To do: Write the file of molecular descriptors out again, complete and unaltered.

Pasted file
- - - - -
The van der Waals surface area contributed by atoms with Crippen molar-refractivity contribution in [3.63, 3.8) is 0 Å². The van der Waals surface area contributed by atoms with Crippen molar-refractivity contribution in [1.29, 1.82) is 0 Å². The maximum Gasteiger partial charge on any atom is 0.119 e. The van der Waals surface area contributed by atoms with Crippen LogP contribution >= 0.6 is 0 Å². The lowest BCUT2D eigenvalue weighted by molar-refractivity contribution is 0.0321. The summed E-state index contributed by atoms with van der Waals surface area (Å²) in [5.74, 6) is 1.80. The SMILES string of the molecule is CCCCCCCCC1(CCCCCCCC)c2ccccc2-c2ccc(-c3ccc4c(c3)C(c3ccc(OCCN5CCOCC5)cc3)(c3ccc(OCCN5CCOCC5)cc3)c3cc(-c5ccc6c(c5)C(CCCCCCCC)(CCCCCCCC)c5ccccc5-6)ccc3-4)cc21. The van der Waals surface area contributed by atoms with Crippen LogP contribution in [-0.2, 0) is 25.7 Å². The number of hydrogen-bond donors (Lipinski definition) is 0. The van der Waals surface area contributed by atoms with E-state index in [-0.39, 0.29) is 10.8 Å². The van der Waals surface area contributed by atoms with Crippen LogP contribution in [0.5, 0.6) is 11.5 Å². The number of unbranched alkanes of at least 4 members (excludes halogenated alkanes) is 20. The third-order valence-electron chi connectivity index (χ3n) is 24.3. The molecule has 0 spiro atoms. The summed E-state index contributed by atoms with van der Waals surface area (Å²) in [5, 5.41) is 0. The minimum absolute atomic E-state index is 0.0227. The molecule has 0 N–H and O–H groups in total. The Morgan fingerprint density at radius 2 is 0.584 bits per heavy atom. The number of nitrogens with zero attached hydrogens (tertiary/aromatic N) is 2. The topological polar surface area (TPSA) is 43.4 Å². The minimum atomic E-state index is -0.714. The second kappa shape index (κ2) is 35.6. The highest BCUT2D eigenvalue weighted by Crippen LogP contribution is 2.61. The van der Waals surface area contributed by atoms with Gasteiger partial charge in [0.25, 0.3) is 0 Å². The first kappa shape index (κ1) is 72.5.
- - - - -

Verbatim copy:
The van der Waals surface area contributed by atoms with Crippen molar-refractivity contribution in [3.63, 3.8) is 0 Å². The van der Waals surface area contributed by atoms with Crippen molar-refractivity contribution in [1.29, 1.82) is 0 Å². The maximum Gasteiger partial charge on any atom is 0.119 e. The van der Waals surface area contributed by atoms with Crippen LogP contribution >= 0.6 is 0 Å². The lowest BCUT2D eigenvalue weighted by molar-refractivity contribution is 0.0321. The summed E-state index contributed by atoms with van der Waals surface area (Å²) in [5.74, 6) is 1.80. The SMILES string of the molecule is CCCCCCCCC1(CCCCCCCC)c2ccccc2-c2ccc(-c3ccc4c(c3)C(c3ccc(OCCN5CCOCC5)cc3)(c3ccc(OCCN5CCOCC5)cc3)c3cc(-c5ccc6c(c5)C(CCCCCCCC)(CCCCCCCC)c5ccccc5-6)ccc3-4)cc21. The van der Waals surface area contributed by atoms with Crippen LogP contribution in [-0.2, 0) is 25.7 Å². The number of hydrogen-bond donors (Lipinski definition) is 0. The van der Waals surface area contributed by atoms with E-state index in [-0.39, 0.29) is 10.8 Å². The van der Waals surface area contributed by atoms with Crippen LogP contribution in [0.5, 0.6) is 11.5 Å². The number of unbranched alkanes of at least 4 members (excludes halogenated alkanes) is 20. The third-order valence-electron chi connectivity index (χ3n) is 24.3. The molecule has 0 spiro atoms. The summed E-state index contributed by atoms with van der Waals surface area (Å²) in [5, 5.41) is 0. The minimum absolute atomic E-state index is 0.0227. The molecule has 0 N–H and O–H groups in total. The Morgan fingerprint density at radius 2 is 0.584 bits per heavy atom. The number of nitrogens with zero attached hydrogens (tertiary/aromatic N) is 2. The topological polar surface area (TPSA) is 43.4 Å². The minimum atomic E-state index is -0.714. The second kappa shape index (κ2) is 35.6. The highest BCUT2D eigenvalue weighted by Crippen LogP contribution is 2.61. The van der Waals surface area contributed by atoms with Gasteiger partial charge in [0.25, 0.3) is 0 Å². The first kappa shape index (κ1) is 72.5.